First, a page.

‘Creating and managing emotion’ is an emotive phrase because it opens the way to the dangers of emotionalism and the manipulation of people’s emotions in unhealthy ways. Yet if worship is to reach the heights and plumb the depths it needs to issue from our deepest selves which includes our emotions as well as our intellect.
It has always been one of the things I treasure most about the Methodist tradition that it holds head and heart together. Some of my favourite Charles Wesley hymns begin with a reference to the heart: e.g. ’O for a heart to praise my God’ , ‘My heart is full of Christ, and longs its glorious matter to declare’. But I also think that John’s statement that ‘An irrational religion is a false religion’ is also one that we always have to take seriously.
John’s own response to the ‘enthusiasm’ of many of his supporters which included what we would now probably call Charismatic outpourings, is interesting in that he always felt it needed to be examined rationally, and as to whether it had a useful and positive outcome.
In the writing on religious ritual, an important concept is that developed by Rudolph Otto in a book of 1959 called ‘The Idea of the Holy’. He talks about the importance of worship in arising from and celebrating the encounter with the ‘sacred’, an experience of the holiness of God, and uses the idea of the ‘numinous’, a transforming sense of ‘the other’. In some ways it is easier to see that aspect of worship in traditional High Church forms, in Cathedrals and the like, with beautiful buildings and soaring choral music. Although that is where sociologists of religion tend to place it, I would also argue that the repeated choruses of charismatic worship, can for certain groups of people, also engender ‘numinosity’.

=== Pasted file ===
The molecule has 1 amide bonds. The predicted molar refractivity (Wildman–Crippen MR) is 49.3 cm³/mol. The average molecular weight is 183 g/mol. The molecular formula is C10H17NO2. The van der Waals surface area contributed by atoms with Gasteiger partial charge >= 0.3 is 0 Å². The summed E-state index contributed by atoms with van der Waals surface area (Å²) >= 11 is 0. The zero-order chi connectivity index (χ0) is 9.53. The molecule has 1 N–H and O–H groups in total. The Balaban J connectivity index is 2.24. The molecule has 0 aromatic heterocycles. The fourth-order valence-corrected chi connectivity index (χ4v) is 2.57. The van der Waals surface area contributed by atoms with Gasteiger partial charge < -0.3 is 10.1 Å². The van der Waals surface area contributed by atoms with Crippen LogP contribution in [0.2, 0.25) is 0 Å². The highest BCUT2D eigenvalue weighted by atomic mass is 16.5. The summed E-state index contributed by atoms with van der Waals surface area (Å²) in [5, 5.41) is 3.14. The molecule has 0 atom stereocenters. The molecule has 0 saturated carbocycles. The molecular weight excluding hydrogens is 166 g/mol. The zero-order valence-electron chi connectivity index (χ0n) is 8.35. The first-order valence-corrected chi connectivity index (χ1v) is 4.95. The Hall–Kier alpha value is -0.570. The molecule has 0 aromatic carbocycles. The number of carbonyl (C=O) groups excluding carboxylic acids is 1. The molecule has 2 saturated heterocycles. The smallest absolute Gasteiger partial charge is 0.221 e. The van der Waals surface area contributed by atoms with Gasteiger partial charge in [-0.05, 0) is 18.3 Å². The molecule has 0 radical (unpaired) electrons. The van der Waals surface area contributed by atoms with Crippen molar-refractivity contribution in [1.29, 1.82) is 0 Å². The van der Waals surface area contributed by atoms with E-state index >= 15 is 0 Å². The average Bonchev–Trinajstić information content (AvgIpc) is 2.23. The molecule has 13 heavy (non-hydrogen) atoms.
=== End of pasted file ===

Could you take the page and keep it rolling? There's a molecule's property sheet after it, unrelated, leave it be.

The questions I am left with, are how our Methodist tradition of worship can help engage our whole being, our head and heart, with the wonder of God and inspire us on the way of the kingdom.
I believe music has a part to play in this, and so am currently reading up on the most recent thinking on the psychology of music, which has moved since I last read in that area from the role of music in relation to cognition, to its role in relation to emotions, which I find very helpful.
The other area that I want to explore is whether different social groups, and different personalities, ‘create and manage emotion and create integrated world-views in which experience and explanation, feeling and the naming of feelings, forge a focused way of life’ in different ways, and whether that means different ways of worshipping are appropriate for different social groups, (which I think most now grasp), and different personalities, (which I suspect is more contentious.)
In all this, I do not forget the cartoon above, for I believe that the pursuit of the holy, in our Methodist tradition helps to grow in holiness, and holiness in inseparable from a discipleship that deepens our relationship with God, and also is inspired by the Spirit to work for a kingdom of justice for all.